The British Union of Fascists (BU) was a political party in the United Kingdom formed in 1932 by Sir Oswald Mosley. In 1936, it changed its name to the British Union of Fascists and National Socialists and then in 1937 to simply the British Union.
Mosley, a former Labour MP, had left Labour after proposing comparatively radical response to the unemployment problem in 1930. He created the very short-lived "New Party", before his newly-confirmed devotion to fascism led him to wrap up the New Party and form the BUF in 1932. While initially quite successful in local elections, it never stood in a general election; it lost much of its funding before the 1935 election, and urged its voters to stay home, anticipating "fascism next time." However, World War II prevented the 1940 general election, and by 1945, the next election, the war was over and fascism was discredited. In any event, the Union was condemned as an enemy of the state and was banned by the authorities in 1940.
In the aftermath of the "big switch" of 1940, which saw Britain and France reach a truce with Germany, and then align with Germany against the Soviet Union, the British Union of Fascists regained a certain amount of political momentum. Party supporters, known as "Silver Shirts", appeared at the funeral of War Minister Winston Churchill in uniform to jeer as his body was carried down the street.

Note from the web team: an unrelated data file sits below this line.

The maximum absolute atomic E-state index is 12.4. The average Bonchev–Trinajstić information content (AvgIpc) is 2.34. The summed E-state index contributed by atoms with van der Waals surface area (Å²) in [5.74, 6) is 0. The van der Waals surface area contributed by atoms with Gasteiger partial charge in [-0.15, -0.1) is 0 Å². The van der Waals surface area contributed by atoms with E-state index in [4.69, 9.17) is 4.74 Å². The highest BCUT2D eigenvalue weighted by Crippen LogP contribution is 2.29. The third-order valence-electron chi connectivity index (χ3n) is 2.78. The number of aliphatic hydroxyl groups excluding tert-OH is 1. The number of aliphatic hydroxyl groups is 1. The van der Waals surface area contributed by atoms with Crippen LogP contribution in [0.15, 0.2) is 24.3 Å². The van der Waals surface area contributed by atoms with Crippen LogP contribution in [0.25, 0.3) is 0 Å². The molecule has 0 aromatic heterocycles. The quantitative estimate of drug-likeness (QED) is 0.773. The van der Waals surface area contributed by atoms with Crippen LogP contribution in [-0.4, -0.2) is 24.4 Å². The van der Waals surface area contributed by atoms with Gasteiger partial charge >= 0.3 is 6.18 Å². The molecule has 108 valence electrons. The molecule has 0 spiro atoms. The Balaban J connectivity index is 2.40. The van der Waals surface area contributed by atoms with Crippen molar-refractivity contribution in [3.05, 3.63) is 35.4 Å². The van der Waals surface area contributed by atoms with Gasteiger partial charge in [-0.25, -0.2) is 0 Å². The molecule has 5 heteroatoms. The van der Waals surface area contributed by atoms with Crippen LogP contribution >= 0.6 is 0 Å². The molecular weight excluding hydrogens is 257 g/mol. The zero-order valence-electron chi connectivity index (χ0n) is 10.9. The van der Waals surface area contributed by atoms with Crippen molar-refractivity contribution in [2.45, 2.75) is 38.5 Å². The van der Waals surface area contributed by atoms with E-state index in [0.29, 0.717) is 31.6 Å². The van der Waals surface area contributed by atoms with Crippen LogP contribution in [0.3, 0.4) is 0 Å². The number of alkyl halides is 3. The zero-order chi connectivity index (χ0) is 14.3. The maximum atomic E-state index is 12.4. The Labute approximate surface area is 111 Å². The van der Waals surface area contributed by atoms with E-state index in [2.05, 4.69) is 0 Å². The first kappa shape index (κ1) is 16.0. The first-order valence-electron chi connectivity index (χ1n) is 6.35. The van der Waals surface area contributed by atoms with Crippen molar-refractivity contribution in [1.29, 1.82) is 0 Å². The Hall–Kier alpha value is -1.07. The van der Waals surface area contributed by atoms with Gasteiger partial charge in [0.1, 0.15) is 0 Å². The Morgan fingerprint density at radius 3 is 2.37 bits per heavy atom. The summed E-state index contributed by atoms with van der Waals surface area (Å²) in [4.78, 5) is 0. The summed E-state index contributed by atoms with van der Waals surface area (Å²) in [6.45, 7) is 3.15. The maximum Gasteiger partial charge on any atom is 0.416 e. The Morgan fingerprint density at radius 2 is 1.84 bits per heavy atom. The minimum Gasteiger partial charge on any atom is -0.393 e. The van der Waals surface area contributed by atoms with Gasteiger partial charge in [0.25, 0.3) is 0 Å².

By 2010, Oswald was long dead and the BUF was still the only party in British politics, usually toeing the German line. However, with the death of FührerKurt Haldweim, the BUF began a period of quiet subversiveness, extolling the virtues of the First Edition of Mein Kampf, wherein Hitler, before he came to power, supported the democratic election of the party leader. This idea galvanized the BUF's younger generation. At their 2010 convention, Charlie Lynton was elected Prime Minister after long chants of "First Edition!" from his supporters, and the complete lack of fresh ideas from the party's older generation.